Step Away From the Scale
CrossFit training isn’t about counting calories; it’s all about fitness and fellowship.
Denise Bates Enos
One of the terms you’ll hear right off the bat about CrossFit is “universal scalability.” This has nothing to do with stepping on a scale and everything to do with a training program that can work for anyone.
“It means that any workout can be scaled to fit a specific individual’s needs or limitations,” says James Bellamy, a certified CrossFit trainer at CrossFit Kings Point in Orlando. “We like to say that the needs of elite athletes and those who are less than fit differ in degree, not kind.”
Universal scalability means you can expect to see martial artists and grandparents, professional athletes and stay-at-home moms flipping over tractor tires, jumping onto boxes and power-lifting sandbags during a CrossFit workout. Many police academies, military special ops teams and athletic programs use CrossFit as part of their training. As for the rest of us, CrossFit gyms are cropping up all over the country, including here in Orlando.
Bellamy breaks down the Crossfit formula this way:
Constantly Varied The one guarantee of a CrossFit workout is that it’s never predictable or boring. “We don’t do the same old routines over and over; you never know what the workout will be that day,” he says. A CrossFit session can be held indoors or out and includes a variety of exercises from sprints and pull-ups to rope-climbing, working with medicine balls, lifting and more.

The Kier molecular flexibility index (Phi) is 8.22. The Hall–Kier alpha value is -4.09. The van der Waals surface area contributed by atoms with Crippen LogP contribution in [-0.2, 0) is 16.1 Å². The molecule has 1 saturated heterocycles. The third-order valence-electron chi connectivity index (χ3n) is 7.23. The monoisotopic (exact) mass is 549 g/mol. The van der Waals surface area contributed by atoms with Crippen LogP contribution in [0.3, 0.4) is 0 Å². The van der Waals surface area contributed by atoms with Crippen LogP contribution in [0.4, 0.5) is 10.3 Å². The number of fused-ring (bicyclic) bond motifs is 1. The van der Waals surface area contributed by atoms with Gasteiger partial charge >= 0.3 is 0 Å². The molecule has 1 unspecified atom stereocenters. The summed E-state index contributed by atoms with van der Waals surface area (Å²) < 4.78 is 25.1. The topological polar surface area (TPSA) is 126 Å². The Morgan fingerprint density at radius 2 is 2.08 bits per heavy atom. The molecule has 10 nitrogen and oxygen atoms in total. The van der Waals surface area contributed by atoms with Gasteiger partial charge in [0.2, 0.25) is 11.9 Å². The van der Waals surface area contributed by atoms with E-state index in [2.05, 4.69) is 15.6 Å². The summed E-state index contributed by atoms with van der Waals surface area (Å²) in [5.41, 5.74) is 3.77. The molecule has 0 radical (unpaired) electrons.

Functional Movements Most of the movements in CrossFit involve more than one part of the body and more than one muscle group. “This is where functionality comes in,” says Bellamy. “Rarely in the real world do you perform a task that isolates a specific muscle. These exercises use multiple muscles throughout the body.”
High Intensity “This is one of the best parts of CrossFit, and another reason people are loving it and seeing results,” he says. “The high-intensity nature of CrossFit leads to shorter, but more intense workouts. You are getting more work done in less time.”
Certified CrossFit Coach, owner of CrosFitN30 in Sanford, Davina Frederick agrees: “CrossFit is really unlike any other fitness program; it is a paradigm shift in fitness training.”
Results are great, but the intangible benefits of CrossFit are even more important. CrossFit is about camaraderie, not competition, and one of the big draws is the sense of community the gyms foster. Says Frederick: “We in the CrossFit community take this as a compliment. We know what it feels like to be part of a strong community where everyone strives to be a stronger, healthier, happier individual.”
Talking the Talk
If you’re planning on checking out a CrossFit facility, it helps to know the lingo. Here, Davina Frederick of CrossFitN30 in Sanford defines the terms.
Box: A CrossFit gym.
WOD: Workout of the day.
MetCon: Metabolic conditioning (achieved by performing “explosive” moves and working intensely to improve cardiovascular and respiratory conditioning).
AMRAP: An acronym for “as many reps/rounds as possible.” AMRAP workouts challenge CrossFitters to complete as many rounds of a series of movements as they can in a specified time.
Whiteboard: The board where the WOD is written and where your time is recorded at the end of the WOD.